Next is the Ruiner, a flavorfully ruinous Antipal archetype - Touch of Agony, Aura of Suffering, Pain Bringer, and a bunch of great Ruins - all nice tweaks to the Antipals cruelties - I like the Wrecker ruin that smashes objects and the caster-hating Painbringer ruin!! Some thematically grim Auras (Nihilism, Sacrilege, Woe) round out this successful addition to the Antipaladin stable. Nihilism is easily my favorite here, negating any creatures morale bonuses within 10' until their next turn.
The Tyrant is up next - another PrC with the following Prereqs: Alignment Lawful, Non-good; BAB +5, Iron WIll feat, Knowledge (nobility) 5 ranks and Intimidate 5 ranks. This bombastic character follows his own twisted code of conduct of might makes right and the heavy hand rules the meek - some really great abilities that utilize a Conviction pool - an over bloated sense of self and self-righteousness then Tyrant uses to overpower and abuse those around him. Abiiltes like Overpower the Meek (demoralizes those within 30 ft); Sway the Unthinking (demoralize the undemoraliseable); Command to Flee (a special aura shout Intimidate); Grandeur Overwhelming (interrupt opponents attack); Position of Power (added DC difficulty Intimidate to dominate victim) etc etc. This is a rally strongly themed and flavorful PrC, and would suit those wanting a less beneficial Commander type. A Deleterious Commander? Another really nice concept.
Finally we have the Warped, an EIdolon-blooded, evolution able race with some interesting racial archetypes - the Bloodborn (Summoner archetype) that has an Aberrant EIdolon and shares some evolution points (aspect) at 1st level; and the Monk of the Flowing FOrm (Monk archetype) that increases the evolution potential of their Warped racial heritage. A really... Twisted thing, and a tribute to the imagination of designer Christos Gurd. The Warped is a suitably strange and twisted addition to this Tome, and kudos to LRGG for bringing in some fledgling designers!!!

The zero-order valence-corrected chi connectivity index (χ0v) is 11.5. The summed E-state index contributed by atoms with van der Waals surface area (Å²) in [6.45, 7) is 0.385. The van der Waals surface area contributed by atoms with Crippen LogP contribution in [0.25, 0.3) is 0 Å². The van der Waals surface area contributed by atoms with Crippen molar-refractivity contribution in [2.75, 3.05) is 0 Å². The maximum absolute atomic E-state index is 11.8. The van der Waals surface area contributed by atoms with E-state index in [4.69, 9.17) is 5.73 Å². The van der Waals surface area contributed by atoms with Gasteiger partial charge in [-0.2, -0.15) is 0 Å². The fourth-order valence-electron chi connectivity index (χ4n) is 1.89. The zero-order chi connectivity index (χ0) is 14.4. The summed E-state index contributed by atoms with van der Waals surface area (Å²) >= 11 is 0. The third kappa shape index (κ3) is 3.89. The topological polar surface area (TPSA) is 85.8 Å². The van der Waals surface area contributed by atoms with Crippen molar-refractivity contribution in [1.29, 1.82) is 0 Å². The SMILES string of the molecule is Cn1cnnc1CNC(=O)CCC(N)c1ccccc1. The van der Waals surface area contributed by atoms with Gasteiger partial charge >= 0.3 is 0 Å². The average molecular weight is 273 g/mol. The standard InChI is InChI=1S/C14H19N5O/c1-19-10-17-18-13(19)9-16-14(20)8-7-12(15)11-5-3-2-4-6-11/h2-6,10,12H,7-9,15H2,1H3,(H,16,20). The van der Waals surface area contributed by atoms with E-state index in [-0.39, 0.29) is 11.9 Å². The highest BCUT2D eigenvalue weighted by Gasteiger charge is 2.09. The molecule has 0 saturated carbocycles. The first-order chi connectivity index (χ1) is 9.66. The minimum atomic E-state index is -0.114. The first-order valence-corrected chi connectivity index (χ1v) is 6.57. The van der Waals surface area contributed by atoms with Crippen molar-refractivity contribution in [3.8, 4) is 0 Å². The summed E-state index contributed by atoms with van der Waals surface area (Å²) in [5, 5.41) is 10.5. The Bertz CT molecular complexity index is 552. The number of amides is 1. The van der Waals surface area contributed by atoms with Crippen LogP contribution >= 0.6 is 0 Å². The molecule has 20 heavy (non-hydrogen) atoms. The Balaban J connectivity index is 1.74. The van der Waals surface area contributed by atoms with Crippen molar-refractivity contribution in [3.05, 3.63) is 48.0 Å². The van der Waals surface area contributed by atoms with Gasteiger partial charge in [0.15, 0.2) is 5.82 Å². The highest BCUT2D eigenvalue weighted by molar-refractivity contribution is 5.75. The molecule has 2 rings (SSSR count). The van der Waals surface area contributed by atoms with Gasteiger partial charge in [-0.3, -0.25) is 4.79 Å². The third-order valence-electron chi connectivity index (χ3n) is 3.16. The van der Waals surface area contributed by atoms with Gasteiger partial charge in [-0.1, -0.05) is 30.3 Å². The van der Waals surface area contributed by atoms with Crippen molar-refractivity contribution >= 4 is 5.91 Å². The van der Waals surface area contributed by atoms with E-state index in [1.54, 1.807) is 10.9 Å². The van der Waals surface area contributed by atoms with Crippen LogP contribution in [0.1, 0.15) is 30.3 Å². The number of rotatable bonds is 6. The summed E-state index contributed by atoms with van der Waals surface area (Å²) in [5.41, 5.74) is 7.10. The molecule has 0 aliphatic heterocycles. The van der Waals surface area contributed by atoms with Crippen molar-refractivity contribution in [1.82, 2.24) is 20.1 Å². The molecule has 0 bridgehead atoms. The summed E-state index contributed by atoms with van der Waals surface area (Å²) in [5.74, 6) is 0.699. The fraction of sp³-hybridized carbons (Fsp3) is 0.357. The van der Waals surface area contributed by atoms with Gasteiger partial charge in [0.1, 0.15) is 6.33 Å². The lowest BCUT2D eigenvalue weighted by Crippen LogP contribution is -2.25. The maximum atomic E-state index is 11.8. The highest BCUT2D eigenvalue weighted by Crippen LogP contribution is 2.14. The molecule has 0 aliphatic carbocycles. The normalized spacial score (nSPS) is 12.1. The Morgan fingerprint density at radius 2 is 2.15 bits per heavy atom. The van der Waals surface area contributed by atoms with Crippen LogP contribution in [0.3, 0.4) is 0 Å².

TO round of the PDF we get 21 (count 'em) new feats that run the gamut from racial (drow) to Darkborn-conversant to feats for Tyrants, Avengers, and Warped, and even an evil-themed Campaign trait.
Overall I'm supremely impressed by the variety and execution of ideas in this PDF. Two PrCs, some archetypes, racial archetypes and a new Race showing LRGG know how to work to a theme, and provide great value and volume!!!
Despite some concerns about the Darkborn's power level, I'm very impressed with the entire PDF. Nice one Little Red Goblin Games and well done designers Ian Sisson, Caleb Aylsworth, Scott Gladstein and Christos Gurd.
Not dread - nor deadly. But still serviceable. :)Oceanshieldwolf —
Visually this looks really really good! Beautiful art and layout. Author and graphic designer, Kobold Press stalwart Marc Radle does not disappoint, gathering fantastic art and piecing together a gem of graphic design and layout.
Thematically, I love parts of the concept, others I could take or leave.
Mechanically I wonder if the WN is actually a bit weak, and Design-wise, I feel there are some conceptual missteps. These may of course be my own biases as an affirmed undead fan with definite ideas of my own.
* For me, the d6 HD/ ½ BAB, simple weapons and no armor crimps him, for while I do understand the arcane spell failure problem, I'm not sure the spell list gives him the punch he needs, either as support or buffer. Though I'm not a caster-expert so maybe I'm missing something. :) There are some new cool spells that up the ante a little – not only falvorwise but mechanically – bone shard and bone swarm stand out here.
I don't see his other abilities making up the shortfall or particularly synergising. More on this later.
SO the WN is a spontaneous caster that gets eshew materials at 1st level as well as some problems casting spells with the evil descriptor - Pet Peeve alert…. I’m not a fan of the anti-evil or even “white” necromancy. I think people get all caught up about undeath as some taboogeyman. Undead involves a mechanical apparatus (the body/bones/rotting flesh/spirit) that is given motive force. There is no need to clutter it with “alignment”. Sheesh. So the difficulty the WN has in casting “evil” spells just annoys me and I would houserule this into oblivion. Happily it disappears at 4th level.